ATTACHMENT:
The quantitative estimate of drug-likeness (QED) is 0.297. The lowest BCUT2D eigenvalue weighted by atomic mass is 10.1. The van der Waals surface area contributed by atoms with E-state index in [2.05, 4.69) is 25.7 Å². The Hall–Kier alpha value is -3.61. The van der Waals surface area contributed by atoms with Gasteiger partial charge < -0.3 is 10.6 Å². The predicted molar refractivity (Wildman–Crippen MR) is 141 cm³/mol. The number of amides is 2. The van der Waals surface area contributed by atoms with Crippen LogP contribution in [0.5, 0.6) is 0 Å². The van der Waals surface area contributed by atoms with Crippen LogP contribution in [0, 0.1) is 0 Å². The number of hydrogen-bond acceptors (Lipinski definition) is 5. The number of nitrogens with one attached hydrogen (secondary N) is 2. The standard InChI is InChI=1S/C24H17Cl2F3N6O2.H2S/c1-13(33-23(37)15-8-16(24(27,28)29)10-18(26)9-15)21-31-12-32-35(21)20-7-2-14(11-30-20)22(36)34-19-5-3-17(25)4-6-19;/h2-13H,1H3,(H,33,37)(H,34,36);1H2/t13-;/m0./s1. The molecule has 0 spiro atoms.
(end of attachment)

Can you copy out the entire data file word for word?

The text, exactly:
The quantitative estimate of drug-likeness (QED) is 0.297. The lowest BCUT2D eigenvalue weighted by atomic mass is 10.1. The van der Waals surface area contributed by atoms with E-state index in [2.05, 4.69) is 25.7 Å². The Hall–Kier alpha value is -3.61. The van der Waals surface area contributed by atoms with Gasteiger partial charge < -0.3 is 10.6 Å². The predicted molar refractivity (Wildman–Crippen MR) is 141 cm³/mol. The number of amides is 2. The van der Waals surface area contributed by atoms with Crippen LogP contribution in [0.5, 0.6) is 0 Å². The van der Waals surface area contributed by atoms with Crippen LogP contribution in [0, 0.1) is 0 Å². The number of hydrogen-bond acceptors (Lipinski definition) is 5. The number of nitrogens with one attached hydrogen (secondary N) is 2. The standard InChI is InChI=1S/C24H17Cl2F3N6O2.H2S/c1-13(33-23(37)15-8-16(24(27,28)29)10-18(26)9-15)21-31-12-32-35(21)20-7-2-14(11-30-20)22(36)34-19-5-3-17(25)4-6-19;/h2-13H,1H3,(H,33,37)(H,34,36);1H2/t13-;/m0./s1. The molecule has 0 spiro atoms.